Best type of insulin pumps

Insulin pumps are part of the rapid progression in diabetes management. In 2019 a review found over 350,000 people in the United States were using insulin pump therapy (also known as continuous subcutaneous insulin infusion (CSII) to control their diabetes. New technology to manage your diabetes can be overwhelming! Maybe you’ve just started using your insulin pump and you’re still getting to grips with your equipment and have some unanswered questions. Maybe you are in the early stages of considering an insulin pump. One area of confusion is what type of insulin is used in which pump.

How does insulin work?

The most important hormone to understand in diabetes is insulin. It is made in your pancreas which is located just behind your stomach.

Without getting too medical let’s look at how insulin works. Insulin travels in your blood through your body. It opens up cells in your body so that glucose can enter them. After glucose enters cells, the cells immediately use it for energy in the form of glycogen or convert it to fat for use later. When glucose leaves your blood and enters cells, your blood glucose level falls. Your pancreas detects your glucose falling and turns off the release of insulin. This stops your blood sugar from going too low and causing hypoglycemia. At the same time, your liver begins to make more glucose in your blood.

This whole system keeps your glucose levels correct. Insulin is the only means that the body has of lowering blood glucose levels. When this system fails diabetes occurs. Each type of diabetes involves the pancreas not functioning properly.

When you have type 1 diabetes the only choice of medication is insulin. If you have type 2 diabetes you may use insulin injections if diet and tablets are not working for you. Insulin pumps are an option for both types of diabetes.

How does insulin for pumps work?

The job of an insulin pump is to provide continuous delivery of insulin all day long. An insulin pump can replace your daily injections or long-acting insulin injections. This is because an insulin pump releases insulin when the body needs it, it works like a human pancreas. The settings on a pump allow the doses of insulin to be adjusted therefore you can tailor your insulin delivery.

A rapid-acting insulin is used in insulin pumps, occasionally Regular insulin. Rapid-acting insulin types are aspart (NovoLog), lispro (Humalog), and glulisine (Apidra). The reason for using short-acting insulin is that the pump can deliver a steady amount of insulin called basal insulin all day long. In addition at mealtimes, a bolus amount of insulin can be easily delivered with just a push of a button.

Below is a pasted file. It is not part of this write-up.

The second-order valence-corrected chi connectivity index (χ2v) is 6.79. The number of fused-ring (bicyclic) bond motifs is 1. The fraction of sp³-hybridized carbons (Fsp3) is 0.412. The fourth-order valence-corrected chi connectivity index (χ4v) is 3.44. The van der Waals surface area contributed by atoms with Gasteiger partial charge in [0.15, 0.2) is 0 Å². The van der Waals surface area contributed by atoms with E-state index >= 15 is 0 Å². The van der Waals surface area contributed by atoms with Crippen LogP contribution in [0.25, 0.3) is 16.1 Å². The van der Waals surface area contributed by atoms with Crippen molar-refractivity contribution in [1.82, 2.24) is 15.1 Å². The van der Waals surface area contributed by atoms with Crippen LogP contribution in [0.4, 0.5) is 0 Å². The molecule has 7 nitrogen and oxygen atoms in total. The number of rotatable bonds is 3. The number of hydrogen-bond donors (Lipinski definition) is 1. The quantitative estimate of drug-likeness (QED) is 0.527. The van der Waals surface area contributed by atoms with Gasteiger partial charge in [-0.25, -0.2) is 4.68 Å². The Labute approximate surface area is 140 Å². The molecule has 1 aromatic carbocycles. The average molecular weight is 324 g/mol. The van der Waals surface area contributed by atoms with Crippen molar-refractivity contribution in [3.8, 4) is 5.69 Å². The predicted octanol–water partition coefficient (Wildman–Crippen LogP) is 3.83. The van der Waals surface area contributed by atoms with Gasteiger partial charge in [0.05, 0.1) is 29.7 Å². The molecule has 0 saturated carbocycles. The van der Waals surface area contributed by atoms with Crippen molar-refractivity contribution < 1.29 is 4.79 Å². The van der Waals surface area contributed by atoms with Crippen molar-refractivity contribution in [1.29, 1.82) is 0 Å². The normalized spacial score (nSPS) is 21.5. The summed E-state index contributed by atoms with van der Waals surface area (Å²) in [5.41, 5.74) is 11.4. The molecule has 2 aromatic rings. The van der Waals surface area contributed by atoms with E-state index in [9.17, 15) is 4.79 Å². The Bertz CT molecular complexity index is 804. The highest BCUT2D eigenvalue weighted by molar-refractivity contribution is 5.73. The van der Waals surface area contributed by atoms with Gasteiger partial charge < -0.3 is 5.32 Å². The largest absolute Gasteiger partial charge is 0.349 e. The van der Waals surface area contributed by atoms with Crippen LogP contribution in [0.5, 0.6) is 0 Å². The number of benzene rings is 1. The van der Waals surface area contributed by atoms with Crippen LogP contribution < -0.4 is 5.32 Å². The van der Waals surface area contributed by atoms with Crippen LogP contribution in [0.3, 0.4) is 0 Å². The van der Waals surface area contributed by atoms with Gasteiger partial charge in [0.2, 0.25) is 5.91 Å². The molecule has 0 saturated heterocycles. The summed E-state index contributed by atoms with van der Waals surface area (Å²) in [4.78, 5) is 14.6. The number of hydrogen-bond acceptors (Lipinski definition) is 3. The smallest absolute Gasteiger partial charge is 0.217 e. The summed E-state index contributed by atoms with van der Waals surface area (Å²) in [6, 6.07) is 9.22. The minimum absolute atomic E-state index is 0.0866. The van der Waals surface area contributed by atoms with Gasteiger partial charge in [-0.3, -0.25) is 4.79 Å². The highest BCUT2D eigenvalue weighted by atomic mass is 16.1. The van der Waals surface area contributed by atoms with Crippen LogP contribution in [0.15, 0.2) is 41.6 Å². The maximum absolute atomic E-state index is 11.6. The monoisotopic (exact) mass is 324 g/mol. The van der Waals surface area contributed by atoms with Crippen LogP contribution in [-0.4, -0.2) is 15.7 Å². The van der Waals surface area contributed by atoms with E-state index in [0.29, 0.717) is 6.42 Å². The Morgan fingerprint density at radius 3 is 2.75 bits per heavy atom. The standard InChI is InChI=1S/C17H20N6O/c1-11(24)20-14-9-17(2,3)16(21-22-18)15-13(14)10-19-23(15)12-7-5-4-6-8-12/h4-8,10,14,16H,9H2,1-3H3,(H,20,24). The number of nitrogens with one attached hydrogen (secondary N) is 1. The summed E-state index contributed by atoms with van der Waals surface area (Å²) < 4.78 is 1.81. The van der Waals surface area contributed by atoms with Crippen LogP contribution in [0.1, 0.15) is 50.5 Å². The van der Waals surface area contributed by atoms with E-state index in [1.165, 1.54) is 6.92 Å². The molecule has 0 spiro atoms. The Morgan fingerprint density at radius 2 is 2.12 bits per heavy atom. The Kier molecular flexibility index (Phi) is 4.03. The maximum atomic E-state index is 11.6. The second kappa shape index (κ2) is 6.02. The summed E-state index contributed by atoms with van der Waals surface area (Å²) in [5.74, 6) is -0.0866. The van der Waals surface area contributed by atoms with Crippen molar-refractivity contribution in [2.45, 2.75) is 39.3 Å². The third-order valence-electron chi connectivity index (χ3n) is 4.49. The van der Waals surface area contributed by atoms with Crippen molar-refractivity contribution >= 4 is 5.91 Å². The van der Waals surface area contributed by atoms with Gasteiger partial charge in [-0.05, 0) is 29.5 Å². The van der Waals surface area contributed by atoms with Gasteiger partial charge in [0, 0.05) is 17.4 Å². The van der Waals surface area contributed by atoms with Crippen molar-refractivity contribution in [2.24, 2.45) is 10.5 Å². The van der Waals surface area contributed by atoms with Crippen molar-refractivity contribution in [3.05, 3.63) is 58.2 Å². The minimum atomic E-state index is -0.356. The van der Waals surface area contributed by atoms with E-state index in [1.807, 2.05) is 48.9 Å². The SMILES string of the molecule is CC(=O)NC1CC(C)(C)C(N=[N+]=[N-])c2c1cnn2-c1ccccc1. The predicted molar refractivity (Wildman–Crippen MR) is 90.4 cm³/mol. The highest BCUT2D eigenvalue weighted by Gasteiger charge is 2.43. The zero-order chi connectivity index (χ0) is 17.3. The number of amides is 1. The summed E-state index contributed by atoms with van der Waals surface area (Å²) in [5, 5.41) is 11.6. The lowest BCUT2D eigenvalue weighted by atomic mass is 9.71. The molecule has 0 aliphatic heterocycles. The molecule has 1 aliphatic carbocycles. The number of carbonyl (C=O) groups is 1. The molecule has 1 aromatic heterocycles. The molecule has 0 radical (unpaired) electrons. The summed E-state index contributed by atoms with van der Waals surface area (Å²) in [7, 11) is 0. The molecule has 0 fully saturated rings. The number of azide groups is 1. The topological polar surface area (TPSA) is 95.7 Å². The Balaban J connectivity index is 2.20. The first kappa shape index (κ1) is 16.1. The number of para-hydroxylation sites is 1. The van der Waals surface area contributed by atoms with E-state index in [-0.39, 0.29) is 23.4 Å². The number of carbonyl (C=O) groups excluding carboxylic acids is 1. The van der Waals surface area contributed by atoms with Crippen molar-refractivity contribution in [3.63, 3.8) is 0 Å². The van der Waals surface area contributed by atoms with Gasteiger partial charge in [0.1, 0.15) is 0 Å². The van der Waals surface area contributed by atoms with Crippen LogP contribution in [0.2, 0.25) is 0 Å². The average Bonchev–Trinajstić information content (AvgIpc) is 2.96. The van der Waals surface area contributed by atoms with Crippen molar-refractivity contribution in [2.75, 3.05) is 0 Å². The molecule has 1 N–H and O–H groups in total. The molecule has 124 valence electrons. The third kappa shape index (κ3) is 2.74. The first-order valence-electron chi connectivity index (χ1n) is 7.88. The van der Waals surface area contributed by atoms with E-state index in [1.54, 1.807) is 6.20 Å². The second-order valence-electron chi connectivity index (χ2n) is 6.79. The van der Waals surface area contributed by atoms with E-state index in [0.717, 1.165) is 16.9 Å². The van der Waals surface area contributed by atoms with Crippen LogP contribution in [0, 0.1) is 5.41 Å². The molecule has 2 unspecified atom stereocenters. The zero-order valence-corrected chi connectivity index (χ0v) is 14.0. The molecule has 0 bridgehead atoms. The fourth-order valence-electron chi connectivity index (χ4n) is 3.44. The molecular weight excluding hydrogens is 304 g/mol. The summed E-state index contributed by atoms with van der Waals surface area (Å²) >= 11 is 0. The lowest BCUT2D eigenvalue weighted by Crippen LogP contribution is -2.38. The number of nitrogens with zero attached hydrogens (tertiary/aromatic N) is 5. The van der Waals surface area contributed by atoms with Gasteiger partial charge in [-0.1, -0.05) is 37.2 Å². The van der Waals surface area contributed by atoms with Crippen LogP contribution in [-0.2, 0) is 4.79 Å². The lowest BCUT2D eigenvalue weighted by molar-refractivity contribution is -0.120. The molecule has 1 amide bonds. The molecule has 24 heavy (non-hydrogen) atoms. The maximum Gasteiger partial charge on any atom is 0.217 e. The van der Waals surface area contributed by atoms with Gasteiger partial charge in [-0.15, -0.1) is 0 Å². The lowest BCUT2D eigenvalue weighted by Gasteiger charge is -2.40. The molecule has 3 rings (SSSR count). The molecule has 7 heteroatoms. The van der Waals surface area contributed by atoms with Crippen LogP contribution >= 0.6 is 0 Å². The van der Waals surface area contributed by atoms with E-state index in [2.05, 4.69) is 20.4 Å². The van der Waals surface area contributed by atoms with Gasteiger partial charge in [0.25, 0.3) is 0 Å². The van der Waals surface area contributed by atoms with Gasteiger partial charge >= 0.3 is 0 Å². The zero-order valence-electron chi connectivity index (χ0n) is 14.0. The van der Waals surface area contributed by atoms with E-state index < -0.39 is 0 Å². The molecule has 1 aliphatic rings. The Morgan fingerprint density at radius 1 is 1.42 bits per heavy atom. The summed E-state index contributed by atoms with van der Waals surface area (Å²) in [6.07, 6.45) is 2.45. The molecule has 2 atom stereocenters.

Let us look at the terms basal insulin and bolus insulin in more depth to understand how the insulin pump works to treat your diabetes.


The rate at which insulin slowly enters your body is called the basal rate. Basal insulin is given to you continuously throughout the day and night. Your basal insulin is usually a small amount and can vary depending on your needs e.g. physical activity. You determine your individual basal rates by measuring your blood sugar levels with a blood glucose meter. Most people check their blood sugar at least four times a day or may use a continuous glucose monitor (CGM). Many insurance companies require you to take readings four times a day as a policy.


At mealtimes, you can push a button to deliver extra insulin called a bolus dose. You determine this amount by using your blood glucose reading and the amount of carbohydrate you plan on eating. Your Diabetes Care and Education Specialist will help you with calculating insulin doses and the amounts of boluses based on your carbohydrate intake, and how to set the pump. Sounds like too many calculations? Most pumps also have a bolus calculator function to help you.

Final word

We hope this blog has provided you with an answer to what type of insulin goes into an insulin pump and helps clear up any confusion. Remember your healthcare team is there to help and guide you with your insulin pump. You will need hands-on training from your healthcare team to operate your pump. You will be taught how to fill a pump reservoir, prime tubing, select an infusion site, change an infusion set, disconnect the device, calculate and program insulin doses, fix potential problems, create backup plans in case of pump failure, and prevent diabetic ketoacidosis.

Medically reviewed

A medical professional has reviewed this article.

Jamie Winn, PharmD
Jamie Winn, PharmD

Jamie Winn, PharmD

Medical Writer & Reviewer

Jamie Winn, PharmD

Medical Writer & Reviewer

Dr. Jamie Winn received his Doctor of Pharmacy in 2002 from the University of South Carolina College of Pharmacy, Columbia, SC. Jamie is a medical reviewer for NiceRx.

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Sources (2)

  1. Insulin Pumps: Relief and Choice. Retrieved from

  2. Brooke H. McAdams and Ali A. Rizvi. (2016, January) An Overview of Insulin Pumps and Glucose Sensors for the Generalist. Retrieved from

The content on this website is intended for information purposes only. It does not constitute medical advice. The information on this website should not be relied upon and is not a substitute for professional medical advice. You should always speak to your doctor regarding the risks and benefits of any treatment.